Wachowicz said flexible investment terms are key in this sector. For instance, foundations can often provide program related investments (PRIs) at 1-3 percent interest with 3-5-year terms. In contrast, fisheries investments may require longer amortization terms. Equity transactions can offer as low as 5-6 percent annual cash yields and up to 12-15 percent in total return. These types of strategies would require a 5-10-year investment horizon.
Apart from foundations, it is predominantly family offices that are active investors, Wachowicz said. While there is a lot of appetite from institutions, the challenge of scale limits their participation. “We work with investments that are as small as $100,000 USD as the first step – and this might lead to a $2-3 million USD portfolio.”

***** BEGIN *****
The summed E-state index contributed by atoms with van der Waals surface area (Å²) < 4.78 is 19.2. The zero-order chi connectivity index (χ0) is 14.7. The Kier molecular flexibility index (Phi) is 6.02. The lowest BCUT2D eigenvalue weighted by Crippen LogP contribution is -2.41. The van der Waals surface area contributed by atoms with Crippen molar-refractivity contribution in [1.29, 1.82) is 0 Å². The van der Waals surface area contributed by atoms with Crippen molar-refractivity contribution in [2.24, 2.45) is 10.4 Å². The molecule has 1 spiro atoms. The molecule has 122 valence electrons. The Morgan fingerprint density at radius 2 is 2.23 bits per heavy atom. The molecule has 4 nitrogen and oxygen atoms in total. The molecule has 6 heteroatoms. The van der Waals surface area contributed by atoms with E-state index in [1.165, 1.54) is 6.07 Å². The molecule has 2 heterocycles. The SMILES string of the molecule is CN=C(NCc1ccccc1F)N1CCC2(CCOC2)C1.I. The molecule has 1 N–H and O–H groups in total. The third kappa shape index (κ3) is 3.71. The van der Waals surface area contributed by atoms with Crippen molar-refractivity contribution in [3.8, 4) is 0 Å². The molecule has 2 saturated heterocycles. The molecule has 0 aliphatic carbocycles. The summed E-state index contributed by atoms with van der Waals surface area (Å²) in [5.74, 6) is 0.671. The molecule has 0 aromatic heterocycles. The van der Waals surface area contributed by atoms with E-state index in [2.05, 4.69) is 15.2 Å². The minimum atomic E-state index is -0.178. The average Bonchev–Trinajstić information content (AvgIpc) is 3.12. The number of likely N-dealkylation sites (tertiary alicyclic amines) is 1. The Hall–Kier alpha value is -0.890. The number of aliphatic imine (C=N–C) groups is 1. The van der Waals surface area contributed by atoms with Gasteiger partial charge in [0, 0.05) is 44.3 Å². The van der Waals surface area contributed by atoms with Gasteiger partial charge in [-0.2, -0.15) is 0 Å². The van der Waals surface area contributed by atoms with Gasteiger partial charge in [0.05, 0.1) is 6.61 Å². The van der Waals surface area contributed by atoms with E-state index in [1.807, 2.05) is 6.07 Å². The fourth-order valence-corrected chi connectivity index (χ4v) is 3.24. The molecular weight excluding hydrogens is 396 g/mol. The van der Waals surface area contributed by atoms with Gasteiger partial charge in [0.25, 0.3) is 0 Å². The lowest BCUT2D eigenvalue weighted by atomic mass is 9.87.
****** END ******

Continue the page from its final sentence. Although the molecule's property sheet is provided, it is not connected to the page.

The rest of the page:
This tends to be too small for institutional investors who manage billion-dollar USD portfolios, seeking minimum investment commitments of $25 million-$50 million in size. At this early stage of market development, there are not yet opportunities to make commitments at that scale.
Both Wachowicz and Galvin said there is a potential for larger-scale investment vehicles like blue bonds to attract private capital into fisheries. For instance, Rare is looking at bonds as a way for governments to “finance dramatic increases in the amount they allocate to coastal fisheries management,” Galvin said.
However, for private capital to be properly absorbed in this sector, fisheries need to be managed well.